ABOUT

Stephen Oram writes near-future science fiction. He is published in several anthologies, has two published novels and two collections of sci-fi shorts.

He also works with artists, scientists and technologists on projects that explore possible future outcomes of their research through short stories.

He is a founding curator for near-future fiction at Virtual Futures, a writer for prototypers SciFutures and a member of the Clockhouse London Writers.

His work has been praised by publications as diverse as The Morning Star and The Financial Times.


WRITING

“Combines the sharp edginess of a JG Ballard with the vaulting inventiveness of a modernist Ovid.” Paul Simon, The Morning Star

“Should set the rest of us thinking about science and its possible repercussions.” Chris Nuttall, The Financial Times

“With Bradbury’s clear-sightedness and Pangborn’s wit, he pulls ways to live out from under modernity’s ‘cacophony of crap’.” Simon Ings, Arts Editor, New Scientist.

“A soothsayer for this century’s relationship with technology.” Chris Thornett, Editor Linux User & Developer Magazine.


PROJECTS WITH SCIENTISTS, TECHNOLOGISTS & ARTISTS

“If I would choose one thing that [participating in the project] may have affected, it was my willingness to disseminate our science and our results to the public; I’m more prone to that. I enjoy it more. But I also think it’s more important.”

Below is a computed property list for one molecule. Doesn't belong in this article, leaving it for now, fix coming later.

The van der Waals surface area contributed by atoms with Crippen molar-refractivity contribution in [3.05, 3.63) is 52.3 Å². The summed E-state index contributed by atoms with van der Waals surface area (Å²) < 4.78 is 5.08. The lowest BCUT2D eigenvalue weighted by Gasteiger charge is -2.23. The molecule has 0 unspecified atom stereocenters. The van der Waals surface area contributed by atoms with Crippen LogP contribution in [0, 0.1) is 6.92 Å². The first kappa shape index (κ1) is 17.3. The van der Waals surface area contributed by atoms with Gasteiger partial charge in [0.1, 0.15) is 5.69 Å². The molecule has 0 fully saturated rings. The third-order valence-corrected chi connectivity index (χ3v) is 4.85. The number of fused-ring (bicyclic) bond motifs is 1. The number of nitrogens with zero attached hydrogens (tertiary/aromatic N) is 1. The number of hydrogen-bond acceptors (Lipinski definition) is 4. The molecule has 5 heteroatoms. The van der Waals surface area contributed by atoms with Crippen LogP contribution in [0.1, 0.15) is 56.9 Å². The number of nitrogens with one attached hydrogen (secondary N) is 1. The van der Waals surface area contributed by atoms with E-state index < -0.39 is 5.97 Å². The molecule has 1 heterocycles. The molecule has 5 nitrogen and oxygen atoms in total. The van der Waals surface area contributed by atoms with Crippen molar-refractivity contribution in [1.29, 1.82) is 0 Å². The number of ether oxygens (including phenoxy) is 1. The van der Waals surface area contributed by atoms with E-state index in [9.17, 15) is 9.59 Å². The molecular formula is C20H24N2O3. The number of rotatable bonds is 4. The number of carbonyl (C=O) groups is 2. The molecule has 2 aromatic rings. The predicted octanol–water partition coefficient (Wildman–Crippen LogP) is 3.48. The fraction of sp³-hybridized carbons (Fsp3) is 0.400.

“Stephen Oram worked in a number of highly engaging ways to encourage residents to imagine future worlds with him. In particular his live reading at our [Furtherfield] Future Fair captivated audiences where he read a section of the story and then hosted a discussion with attendees.”

“There is a public out there hungry for forums where they can explore the complex shades of ethical grey surrounding science and innovation.” Dr Christine Aicardi, King’s College London


SPEAKING

Stephen has given talks at ‘festivals of thought’, to corporate and academic audiences, has been on literary festival and future focused panels, and has read his work in public extensively.

Among these are: Barbican FutureFest Late; Finsbury Park Future Fair; Holition; Leverhulme Centre for the Future Intelligence; Bradford Literary Festival; Bristol Literary Festival; Greenbelt Festival; British Science Fiction Association; British Fantasy Society; Royal Anthropological Institute; Central Saint Martins’ London Laser Lab; and the Science Museum as part of the first Human Brain Project Innovation Forum.

Titles include: “Granny how could you: looking forwards, to look backwards, to do better now”; “Does anarchy maintain the status quo?”; “Who decides what is true?”; “Stop the dystopia, I want to get on.”

His most recent has been focused on Writing Near-Future Fiction, taking a closer look at the inspirations behind his short stories. This is suitable for those who are interested in the process of writing and in considering our possible futures.

He is always open and interested in all types of speaking events.

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